John Johnston died May 17, 1887, seven years after brother Charles and seventeen years before his other brother Robert A. Johnston.
John Johnston led the J. & C. Johnston company, and the J. & C. Johnston department store at Broadway and Twenty-Second Street was a popular source for dress silks and other fabrics. The store was among the most successful of its time, prospering during an era when similar companies frequently went bankrupt.The fortunes of J. & C. Johnston took a drastic turn for the worse after John Johnston’s passing. Responsibility for the company passed to Robert A. Johnston, at whose helm the business failed.
Mr. Johnston possessed millions when the business came to him through the death of his brothers, but he lost all in a few years, and in 1888 the house went out of existence. He retired to his palatial home at Mount St. Vincent, on the Hudson. Later the place was sold at foreclosure and the house burned, the owner having a narrow escape. Since then he had lived alone in a barn on the property, refusing charity. He was found sick with pneumonia and insane ten days ago.”
This obituary makes tantalizing reference to the mighty structure that has fascinated folks for years: “[Robert Johnston’s] body … will be immured in the magnificent family mausoleum built many years ago at a cost of $300,000 in Calvary Cemetery.”The dismal circumstances of Robert Johnston’s death did not cost him a space in the family mausoleum. The mausoleum’s presence today echoes the success and personal fortunes of the Johnston name while housing the man who wasted it.The story is indeed interesting, as the tomb is occupied by prince and pauper alike.
Sometimes I must just pause and contemplate things that may be coincidence or may be something more. Most of my posts are pretty light-hearted in nature, but today I was asked to photograph a guest speaker at a local school. That speaker was a survivor of the Auschwitz concentration camp, and the stories he relayed to the students were simply heart wrenching. He spoke more candidly to the adults afterward and the ordeal this man went through and survived is nothing short of miraculous. The coincidence part I mentioned is because I post a shot last night about a guardian angel, and today this man told numerous stories of his days at Auschwitz, and how he was saved many times by a guardian angel. It just struck me that I could have posted that image a month from now, but I chose last night.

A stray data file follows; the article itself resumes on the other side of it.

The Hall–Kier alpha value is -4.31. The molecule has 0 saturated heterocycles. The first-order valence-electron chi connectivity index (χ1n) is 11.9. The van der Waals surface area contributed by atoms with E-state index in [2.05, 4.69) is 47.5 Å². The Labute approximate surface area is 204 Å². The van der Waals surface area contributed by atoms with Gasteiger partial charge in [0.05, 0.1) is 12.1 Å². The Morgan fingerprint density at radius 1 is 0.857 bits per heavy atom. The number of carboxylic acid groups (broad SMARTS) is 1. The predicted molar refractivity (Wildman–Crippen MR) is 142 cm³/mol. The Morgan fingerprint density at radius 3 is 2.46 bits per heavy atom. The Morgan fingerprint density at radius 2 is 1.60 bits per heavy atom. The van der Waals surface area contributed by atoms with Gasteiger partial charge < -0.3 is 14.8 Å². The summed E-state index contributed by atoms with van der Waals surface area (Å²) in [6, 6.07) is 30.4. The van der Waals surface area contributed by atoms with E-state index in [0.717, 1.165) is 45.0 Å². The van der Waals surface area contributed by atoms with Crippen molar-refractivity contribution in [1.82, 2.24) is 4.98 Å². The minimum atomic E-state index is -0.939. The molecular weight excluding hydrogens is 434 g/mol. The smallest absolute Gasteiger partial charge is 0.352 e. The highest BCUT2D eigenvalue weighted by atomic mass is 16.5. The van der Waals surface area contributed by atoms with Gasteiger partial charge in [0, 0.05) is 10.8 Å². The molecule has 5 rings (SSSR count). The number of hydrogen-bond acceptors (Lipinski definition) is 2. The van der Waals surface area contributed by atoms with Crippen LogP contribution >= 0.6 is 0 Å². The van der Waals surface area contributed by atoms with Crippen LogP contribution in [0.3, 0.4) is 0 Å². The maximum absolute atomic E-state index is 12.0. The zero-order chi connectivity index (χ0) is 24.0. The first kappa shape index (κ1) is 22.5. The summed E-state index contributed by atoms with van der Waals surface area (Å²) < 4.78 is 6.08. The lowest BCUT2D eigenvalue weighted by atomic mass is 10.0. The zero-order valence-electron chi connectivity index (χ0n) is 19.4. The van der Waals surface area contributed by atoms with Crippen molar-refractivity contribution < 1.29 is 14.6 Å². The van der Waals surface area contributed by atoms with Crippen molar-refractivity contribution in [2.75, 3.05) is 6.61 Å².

I will share two stories he offered for anyone brave enough to read. The first Story involves him finding a tunnel that the German Shepherds had dug,which went right under the electrified fence. He had made up his mind that he was going to try to escape and either die trying or live upon his escape, and the day before he was planning his attempt, eleven men had done the same thing and were caught outside the perimeter. He said every man was made to parade with a sign saying they were glad to be back inside,and then they were lined up to be shot. Before they were shot, the commander asked for eleven volunteers to join them, and if no one volunteered, he would be selecting 50 men himself. He said in less than three minutes, eleven men had volunteered, and then all 22 men were shot in front of them. He still made his attempt the next day,and upon exiting found a boot on his neck, but after making some conversation in german with the man about his family and children, he was given the chance to get away by this man, and once again the guardian angel was there.
The last story I will share of his experiences is one where he was in italy after his escape, and one day he was stopped by german soldiers and questioned. He spoke perfect italian, but the men refused to believe he was a native of the town, and immediately took him to the wall for execution. He said the commander gave the order to prepare to shoot him, and out of nowhere comes a Priest yelling at him and giving the performance of a lifetime. He said this man was so dramatic,saying he had been looking for him and he was supposed to get to the church to do his work. He had no idea who this man was, and as the soldiers stood there in a puzzled way, the priest led him away by his ear no less, and at a safe distance told him to run for all he was worth. Again the guardian angel was there.